As has been expected, in the new NAFTA deal, the Trump administration has significantly scaled back the investment protection/ISDS provisions, which are now found in Chapter 14. One way to think about what happened is that there is no more general recourse to ISDS, but there are three ways you can still use it. In this regard, Article 14.2.4 explains:
For greater certainty, an investor may only submit a claim to arbitration under this Chapter as provided under Annex 14-C (Legacy Investment Claims and Pending Claims), Annex 14-D (Mexico-United States Investment Disputes), or Annex 14-E (Mexico-United States Investment Disputes Related to Covered Government Contracts).
Annex 14-C, para. 6 says:
(a) “legacy investment” means an investment of an investor of another Party in the territory of the Party established or acquired between January 1, 1994, and the date of termination of NAFTA 1994, and in existence on the date of entry into force of this Agreement;
However, the Annex also says:
1. Each Party consents, with respect to a legacy investment, to the submission of a claim to arbitration in accordance with the provisions in Section B of Chapter 11 of NAFTA 1994 and this Annex alleging breach of an obligation under:
(a) Section A of Chapter 11 of NAFTA 1994;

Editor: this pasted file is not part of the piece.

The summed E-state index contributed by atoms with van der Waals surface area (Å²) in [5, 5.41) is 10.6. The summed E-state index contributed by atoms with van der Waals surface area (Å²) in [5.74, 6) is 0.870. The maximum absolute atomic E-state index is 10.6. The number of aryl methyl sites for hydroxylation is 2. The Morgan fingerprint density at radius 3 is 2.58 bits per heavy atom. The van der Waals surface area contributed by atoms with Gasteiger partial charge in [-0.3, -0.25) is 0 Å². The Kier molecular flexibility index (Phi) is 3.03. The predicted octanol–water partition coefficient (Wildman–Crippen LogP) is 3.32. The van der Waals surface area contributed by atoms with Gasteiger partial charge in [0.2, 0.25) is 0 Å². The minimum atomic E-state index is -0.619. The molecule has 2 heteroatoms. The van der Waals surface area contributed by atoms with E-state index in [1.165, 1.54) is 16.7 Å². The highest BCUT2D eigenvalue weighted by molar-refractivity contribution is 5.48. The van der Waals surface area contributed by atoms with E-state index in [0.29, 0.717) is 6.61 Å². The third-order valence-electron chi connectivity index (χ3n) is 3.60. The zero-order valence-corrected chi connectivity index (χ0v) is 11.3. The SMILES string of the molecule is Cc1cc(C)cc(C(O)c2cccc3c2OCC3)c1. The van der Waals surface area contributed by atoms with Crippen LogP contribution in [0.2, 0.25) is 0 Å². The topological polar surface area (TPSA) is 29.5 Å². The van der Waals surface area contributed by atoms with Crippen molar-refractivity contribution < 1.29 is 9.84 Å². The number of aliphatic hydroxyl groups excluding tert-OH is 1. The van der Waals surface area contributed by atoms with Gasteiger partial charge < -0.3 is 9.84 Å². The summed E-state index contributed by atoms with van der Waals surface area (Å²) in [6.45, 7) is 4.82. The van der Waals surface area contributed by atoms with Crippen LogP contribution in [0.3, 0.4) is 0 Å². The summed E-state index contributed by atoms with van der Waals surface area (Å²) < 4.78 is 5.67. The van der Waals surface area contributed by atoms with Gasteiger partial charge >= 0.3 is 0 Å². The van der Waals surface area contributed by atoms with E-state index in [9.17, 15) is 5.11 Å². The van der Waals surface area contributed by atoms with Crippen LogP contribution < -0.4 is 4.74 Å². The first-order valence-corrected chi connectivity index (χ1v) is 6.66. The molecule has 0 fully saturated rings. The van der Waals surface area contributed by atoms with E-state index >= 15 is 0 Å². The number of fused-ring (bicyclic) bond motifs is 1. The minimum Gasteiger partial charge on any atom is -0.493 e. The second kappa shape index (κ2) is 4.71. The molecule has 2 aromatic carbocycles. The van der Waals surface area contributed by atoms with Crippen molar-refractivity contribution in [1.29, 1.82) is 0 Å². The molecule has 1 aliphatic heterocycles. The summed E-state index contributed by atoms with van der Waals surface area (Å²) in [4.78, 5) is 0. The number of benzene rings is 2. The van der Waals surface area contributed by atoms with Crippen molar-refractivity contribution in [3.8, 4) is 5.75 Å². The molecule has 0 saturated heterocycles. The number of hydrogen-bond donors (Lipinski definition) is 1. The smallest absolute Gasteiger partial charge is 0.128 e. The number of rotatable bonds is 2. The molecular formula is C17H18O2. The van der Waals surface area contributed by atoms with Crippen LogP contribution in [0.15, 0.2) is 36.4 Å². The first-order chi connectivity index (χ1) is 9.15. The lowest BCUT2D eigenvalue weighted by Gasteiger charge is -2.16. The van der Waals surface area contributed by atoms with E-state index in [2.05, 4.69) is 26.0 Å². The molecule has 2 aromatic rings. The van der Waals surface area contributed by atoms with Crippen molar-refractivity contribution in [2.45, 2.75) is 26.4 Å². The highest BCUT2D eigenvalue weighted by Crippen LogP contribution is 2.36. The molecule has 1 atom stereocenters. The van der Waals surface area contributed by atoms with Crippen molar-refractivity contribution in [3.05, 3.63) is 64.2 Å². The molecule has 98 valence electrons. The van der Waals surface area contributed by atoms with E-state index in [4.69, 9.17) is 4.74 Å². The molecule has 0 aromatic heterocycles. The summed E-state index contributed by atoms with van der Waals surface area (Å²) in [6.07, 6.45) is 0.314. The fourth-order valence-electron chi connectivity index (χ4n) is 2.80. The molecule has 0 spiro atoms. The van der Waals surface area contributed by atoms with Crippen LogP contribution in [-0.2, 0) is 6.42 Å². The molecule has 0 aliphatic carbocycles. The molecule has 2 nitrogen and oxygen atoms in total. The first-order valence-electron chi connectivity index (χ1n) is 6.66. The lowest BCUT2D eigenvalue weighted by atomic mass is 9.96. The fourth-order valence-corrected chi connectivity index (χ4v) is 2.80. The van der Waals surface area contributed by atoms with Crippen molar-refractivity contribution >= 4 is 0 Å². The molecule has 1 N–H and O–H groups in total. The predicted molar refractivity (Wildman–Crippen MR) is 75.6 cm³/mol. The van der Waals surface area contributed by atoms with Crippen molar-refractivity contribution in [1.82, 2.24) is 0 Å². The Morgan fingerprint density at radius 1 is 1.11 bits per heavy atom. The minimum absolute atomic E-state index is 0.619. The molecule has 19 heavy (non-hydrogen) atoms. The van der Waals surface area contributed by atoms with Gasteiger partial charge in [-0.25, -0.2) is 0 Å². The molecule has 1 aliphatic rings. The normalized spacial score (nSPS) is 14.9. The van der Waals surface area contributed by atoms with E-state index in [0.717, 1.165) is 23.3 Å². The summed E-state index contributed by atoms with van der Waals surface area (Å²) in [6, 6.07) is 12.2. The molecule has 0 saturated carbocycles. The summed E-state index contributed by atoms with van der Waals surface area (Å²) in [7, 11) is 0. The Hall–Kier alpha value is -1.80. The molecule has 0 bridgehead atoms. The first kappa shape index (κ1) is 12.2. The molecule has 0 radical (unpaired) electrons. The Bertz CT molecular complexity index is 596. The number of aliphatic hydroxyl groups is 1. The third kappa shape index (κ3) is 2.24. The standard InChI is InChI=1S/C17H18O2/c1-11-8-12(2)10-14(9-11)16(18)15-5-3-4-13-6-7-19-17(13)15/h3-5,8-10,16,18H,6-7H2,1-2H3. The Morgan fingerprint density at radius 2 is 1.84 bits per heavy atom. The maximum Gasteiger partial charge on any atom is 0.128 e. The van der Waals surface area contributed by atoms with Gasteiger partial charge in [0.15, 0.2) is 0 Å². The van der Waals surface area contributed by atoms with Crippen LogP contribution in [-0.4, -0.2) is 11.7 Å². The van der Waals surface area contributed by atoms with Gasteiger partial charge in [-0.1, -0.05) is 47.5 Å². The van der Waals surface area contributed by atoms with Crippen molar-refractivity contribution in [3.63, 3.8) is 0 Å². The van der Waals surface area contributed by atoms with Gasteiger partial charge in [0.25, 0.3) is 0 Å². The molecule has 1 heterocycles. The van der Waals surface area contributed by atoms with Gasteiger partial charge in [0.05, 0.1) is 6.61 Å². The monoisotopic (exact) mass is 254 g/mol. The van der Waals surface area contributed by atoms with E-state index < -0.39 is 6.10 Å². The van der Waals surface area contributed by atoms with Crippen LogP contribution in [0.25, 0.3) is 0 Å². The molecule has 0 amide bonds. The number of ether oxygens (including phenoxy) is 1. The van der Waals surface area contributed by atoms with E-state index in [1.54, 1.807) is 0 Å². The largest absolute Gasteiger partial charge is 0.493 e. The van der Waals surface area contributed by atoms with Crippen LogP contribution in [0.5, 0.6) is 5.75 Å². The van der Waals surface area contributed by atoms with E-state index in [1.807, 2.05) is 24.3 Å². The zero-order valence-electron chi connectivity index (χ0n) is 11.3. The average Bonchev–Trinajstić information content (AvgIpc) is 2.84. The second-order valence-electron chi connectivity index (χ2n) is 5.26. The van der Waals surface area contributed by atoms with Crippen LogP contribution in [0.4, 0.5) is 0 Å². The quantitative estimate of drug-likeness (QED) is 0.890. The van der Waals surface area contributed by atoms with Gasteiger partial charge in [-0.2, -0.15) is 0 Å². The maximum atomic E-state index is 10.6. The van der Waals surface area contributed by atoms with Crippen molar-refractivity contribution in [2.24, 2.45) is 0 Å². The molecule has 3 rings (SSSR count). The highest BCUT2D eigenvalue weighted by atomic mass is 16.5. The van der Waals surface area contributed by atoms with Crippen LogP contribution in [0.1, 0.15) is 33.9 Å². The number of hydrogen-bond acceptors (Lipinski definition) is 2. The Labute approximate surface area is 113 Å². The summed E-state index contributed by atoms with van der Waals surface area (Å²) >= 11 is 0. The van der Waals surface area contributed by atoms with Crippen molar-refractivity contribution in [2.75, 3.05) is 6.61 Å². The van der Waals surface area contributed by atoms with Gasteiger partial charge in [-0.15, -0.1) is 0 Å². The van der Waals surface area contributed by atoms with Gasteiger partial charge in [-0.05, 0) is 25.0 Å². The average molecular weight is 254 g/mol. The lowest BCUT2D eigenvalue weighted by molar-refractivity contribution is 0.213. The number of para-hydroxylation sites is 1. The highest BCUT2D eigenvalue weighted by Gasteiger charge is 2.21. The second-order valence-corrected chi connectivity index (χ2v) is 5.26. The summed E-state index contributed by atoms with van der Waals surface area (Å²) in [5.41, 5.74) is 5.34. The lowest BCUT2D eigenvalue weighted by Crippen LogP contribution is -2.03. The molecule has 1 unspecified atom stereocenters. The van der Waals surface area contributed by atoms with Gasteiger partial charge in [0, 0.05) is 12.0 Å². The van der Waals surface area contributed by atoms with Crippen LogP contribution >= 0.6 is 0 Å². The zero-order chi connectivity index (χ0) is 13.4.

(b) Article 1503(2) (State Enterprises) of NAFTA 1994; and
(c) Article 1502(3)(a) (Monopolies and State Enterprises) of NAFTA 1994 where the monopoly has acted in a manner inconsistent with the Party’s obligations under Section A of Chapter 11 of NAFTA 1994.20 21
3. A Party’s consent under paragraph 1 shall expire three years after the termination of NAFTA 1994.
Without consent to arbitration, there is no automatic right to have your ISDS claim heard, so investment lawyers should take note that legacy investment claims need to be brought soon. I can imagine we will see a rush of filings to beat that deadline.
As for the Annex 14-D claims between the U.S. and Mexico, there are some serious limitations, including this:
Article 5: Conditions and Limitations on Consent
1. No claim shall be submitted to arbitration under this Annex unless:
(a) the claimant (for claims brought under Article 3.1(a) (Submission of a Claim)) and the claimant or the enterprise (for claims brought under Article 3.1(b)) first initiated a proceeding before a competent court or administrative tribunal of the respondent with respect to the measures alleged to constitute a breach referred to in Article 3 (Submission of a Claim to Arbitration);
(b) the claimant or the enterprise obtained a final decision from a court of last resort of the respondent or 30 months have elapsed from the date the proceeding in subparagraph (a) was initiated;
Finally, Annex 14-E applies to particular government contracts, including for oil and natural gas.
There's more to it, but I'll leave it to others to flesh it all out, and just close with a point about politics. Can Republican members of Congress accept scaling investment protection/ISDS in this way? And do the changes go far enough to pick up any Democratic votes?